Wednesday, April 25, 2012

Lemons don't dry in the rainforest: notes on bioregional magic

When you stand in your own power, people tend to have some strong visceral responses -- conscious and unconscious, positive and negative and somewhere in between. Most magical traditions have warnings about and protections against "the evil eye" -- and the "evil eye" doesn't always come in the form of a hex or a deliberately wrought energetic attack (although it certainly can.) Resentment, envy, jealousy, fear, and anger are strong emotions, and if you are someone who attracts a lot of attention -- whether you are the "village witch" in a small, conservative town or someone writing and teaching in public or just the kind of person whose presence is immediately noticed when you walk into a room -- those emotions can be directed at you with an intensity and volume that really begins to take its toll.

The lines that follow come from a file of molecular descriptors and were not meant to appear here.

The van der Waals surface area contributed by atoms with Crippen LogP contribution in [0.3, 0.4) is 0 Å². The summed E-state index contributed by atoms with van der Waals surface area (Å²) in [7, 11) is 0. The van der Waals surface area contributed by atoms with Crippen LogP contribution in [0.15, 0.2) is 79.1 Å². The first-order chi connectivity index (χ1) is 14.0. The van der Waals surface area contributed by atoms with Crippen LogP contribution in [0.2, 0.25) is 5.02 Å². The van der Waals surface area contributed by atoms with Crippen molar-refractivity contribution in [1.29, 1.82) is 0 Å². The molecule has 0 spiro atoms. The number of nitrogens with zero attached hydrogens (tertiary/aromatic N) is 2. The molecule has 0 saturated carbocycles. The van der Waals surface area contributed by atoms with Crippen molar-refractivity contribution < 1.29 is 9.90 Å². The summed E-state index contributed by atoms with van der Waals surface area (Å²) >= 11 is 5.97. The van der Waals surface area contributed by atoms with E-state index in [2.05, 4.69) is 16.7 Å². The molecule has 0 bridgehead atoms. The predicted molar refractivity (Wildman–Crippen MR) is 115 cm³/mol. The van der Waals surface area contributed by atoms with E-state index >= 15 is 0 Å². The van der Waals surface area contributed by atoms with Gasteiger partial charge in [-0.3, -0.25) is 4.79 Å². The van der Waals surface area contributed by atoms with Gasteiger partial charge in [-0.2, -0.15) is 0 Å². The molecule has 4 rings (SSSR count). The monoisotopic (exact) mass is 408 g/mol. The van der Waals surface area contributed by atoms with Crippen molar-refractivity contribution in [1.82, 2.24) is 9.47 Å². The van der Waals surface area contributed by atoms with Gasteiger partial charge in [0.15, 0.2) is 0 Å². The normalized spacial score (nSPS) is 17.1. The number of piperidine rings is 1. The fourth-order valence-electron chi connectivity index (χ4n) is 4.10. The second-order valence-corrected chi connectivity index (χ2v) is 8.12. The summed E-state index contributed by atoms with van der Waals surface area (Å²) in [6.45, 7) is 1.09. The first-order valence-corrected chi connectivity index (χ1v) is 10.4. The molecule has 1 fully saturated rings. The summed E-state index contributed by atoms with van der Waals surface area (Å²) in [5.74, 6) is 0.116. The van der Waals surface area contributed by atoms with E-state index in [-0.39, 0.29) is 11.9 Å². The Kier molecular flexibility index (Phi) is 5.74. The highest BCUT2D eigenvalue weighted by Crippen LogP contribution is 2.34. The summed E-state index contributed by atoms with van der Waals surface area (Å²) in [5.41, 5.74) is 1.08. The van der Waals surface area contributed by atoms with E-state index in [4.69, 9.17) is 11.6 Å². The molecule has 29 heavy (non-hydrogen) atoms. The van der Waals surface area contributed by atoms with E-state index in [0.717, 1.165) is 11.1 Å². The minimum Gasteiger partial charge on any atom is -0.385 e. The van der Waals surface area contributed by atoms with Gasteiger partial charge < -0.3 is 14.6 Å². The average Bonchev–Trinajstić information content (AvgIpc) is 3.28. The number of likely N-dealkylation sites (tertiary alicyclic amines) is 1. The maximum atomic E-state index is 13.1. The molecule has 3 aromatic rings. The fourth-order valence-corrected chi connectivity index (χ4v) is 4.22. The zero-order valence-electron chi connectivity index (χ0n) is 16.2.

So cleansing and protection are an essential part of my magical practice. I take salt water baths to slough off the energetic detritus of the day. I burn various and sundry leaves and roots and resins to clear my home and my car and the spaces where I teach or see clients. And, until recently, I regularly did a Lemon uncrossing spell.

There are various versions of the Lemon uncrossing spell, with accompanying incantations that reflect various worldviews, but the core technology is the same. The practitioner holds a Lemon and envisions all the sour spells and prayers and intentions directed toward hir being drawn instead to the sour fruit. The Lemon is then cut into three or four pieces, depending on the version of the spell, and those pieces are covered with salt and left to dry. If the Lemon pieces dry, the energies drawn into the Lemon have been cleared. If the Lemon molds, the spell needs to be repeated.

The spell worked well for me for a good long time. And then I moved to the rainforest.

A few days after I moved here, I performed the spell and put the Lemon slices by my altar.

A week passed. The Lemon slices had soaked up most of the salt but were still pretty moist. The salt preserved them well -- there was no mold. But clearly they weren't going to dry as they were. So I added more salt.

Then another week passed. Still no mold. But the Lemon slices still weren't dry.